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Summarizing by Shane Ramsey


Summarizing by Amir Shachmurove

Operating Eng'rs Local 324 v. Bourdow Contracting, Inc.

Case Type:
Case Status:
18-1491 (6th Circuit, Mar 21,2019) Published
Applying the alter-ego test of the NLRA, the Sixth Circuit affirmed the District Court's finding that the defendant is an alter-ego of a related bankrupt company for purposes of pension fund withdrawal liability. The Sixth Circuit also found that the pension fund's allowed proof of claim in the related company's bankruptcy case did not bar relitigation of the amount of the pension fund's claim against the non-bankruptcy company. In reaching this decision, the Sixth Circuit also held that allowance of an uncontested proof of claim is a final judgment for res judicata purposes.
Procedural context:
The pension fund filed a lawsuit against Bourdow Contracting Inc. ("Contracting") alleging that it was an alter-ego of Bourdow Trucking, Inc. ("Trucking") and was created for the purpose of evading Trucking's withdrawal liability. The District Court determined, based on cross motions for summary judgment, that Contracting is the alter-ego of Trucking under the alter-ego test of the National Labor Relations Act of 1935 ("NLRA"). In affirming this determination, the Sixth Circuit specifically does not find that the alter-ego test of the NLRA is the correct test under these circumstances, but instead finds that this issue has been waived by the defendant and should not be revisited on appeal. Although the pension fund filed a proof of claim in Trucking's bankruptcy case for $1,272,187, which amount was not subject to any objection and thus allowed, the pension fund sought damages from Contracting in the amount of $3,221,981. Contracting argued that the pension fund was barred from relitigating the amount owed because of the res judicata effect of its earlier allowed proof of claim. The Sixth Circuit followed the Second, Fifth and Ninth Circuits in determining that an uncontested proof of claim allowed under 11 U.S.C. § 502(a) is a final judgment for res judicata purposes. The judgment was between the same parites or their privies because the defendant was found to be the alter-ego of the bankrupt company. The issue could have and should have been litigated in the bankruptcy case. However, the Sixth Circuit found that there was not an identity of the causes of action because the facts creating the alter-ego action differed significantly from the facts giving rise to the withdrawal liability claim. The Sixth Circuit, though, specifically pointed out in a footnote that the defendant had raised only res judicata and had not raise issue preclusion or collateral estoppel until its reply brief, which "may have been a more successful argument for Defendant."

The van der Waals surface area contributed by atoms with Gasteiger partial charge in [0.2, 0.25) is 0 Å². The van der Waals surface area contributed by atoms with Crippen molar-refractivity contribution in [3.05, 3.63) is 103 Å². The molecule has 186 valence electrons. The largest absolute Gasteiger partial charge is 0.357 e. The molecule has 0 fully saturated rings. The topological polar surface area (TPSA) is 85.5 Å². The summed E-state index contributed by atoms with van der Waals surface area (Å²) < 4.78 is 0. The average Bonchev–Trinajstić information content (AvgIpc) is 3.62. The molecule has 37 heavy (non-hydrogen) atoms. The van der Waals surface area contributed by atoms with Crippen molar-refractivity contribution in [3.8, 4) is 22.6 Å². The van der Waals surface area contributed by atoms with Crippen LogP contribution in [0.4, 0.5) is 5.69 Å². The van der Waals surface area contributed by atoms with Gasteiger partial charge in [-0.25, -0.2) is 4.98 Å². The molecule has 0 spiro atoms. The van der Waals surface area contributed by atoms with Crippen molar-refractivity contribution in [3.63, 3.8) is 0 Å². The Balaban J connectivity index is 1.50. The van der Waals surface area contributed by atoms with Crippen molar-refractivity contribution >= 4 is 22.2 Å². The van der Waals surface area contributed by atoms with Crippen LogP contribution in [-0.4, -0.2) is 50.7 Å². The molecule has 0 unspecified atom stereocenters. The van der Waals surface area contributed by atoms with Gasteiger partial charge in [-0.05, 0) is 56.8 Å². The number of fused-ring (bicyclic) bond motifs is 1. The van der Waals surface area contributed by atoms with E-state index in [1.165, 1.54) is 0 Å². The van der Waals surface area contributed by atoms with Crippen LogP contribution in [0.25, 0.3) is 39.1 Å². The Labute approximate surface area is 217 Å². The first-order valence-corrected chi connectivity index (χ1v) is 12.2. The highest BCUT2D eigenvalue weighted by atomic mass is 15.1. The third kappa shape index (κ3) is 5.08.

Bourdow Trucking, Inc. ("Trucking") employed a unionized workforce. In 2007, Trucking terminated its collective bargaining agreement, but continued to make fringe benefit payments to the union pension fund until 2011. In 2012, the fund determined that Trucking had completely withdrawn from the pension fund and assessed Trucking $1,163,279 in withdrawal liability under ERISA, 29U.S.C §1381(a). Trucking failed to make any withdrawal liability payments and was sued by the pension fund. In March, 2013, Trucking filed a voluntary Chapter 7 bankruptcy case. The pension fund filed a proof of claim against Trucking in the amount of $1,272,187 - the amount of the withdrawal liability plus interest. The pension fund received a small distribution on this claim. Bourdow Contracting Inc. was incorporated in November, 2012, after Trucking was assessed with withdrawal liability and before its bankruptcy filing. The pension fund brought suit against Contracting for the amounts owed by Trucking in 2015.

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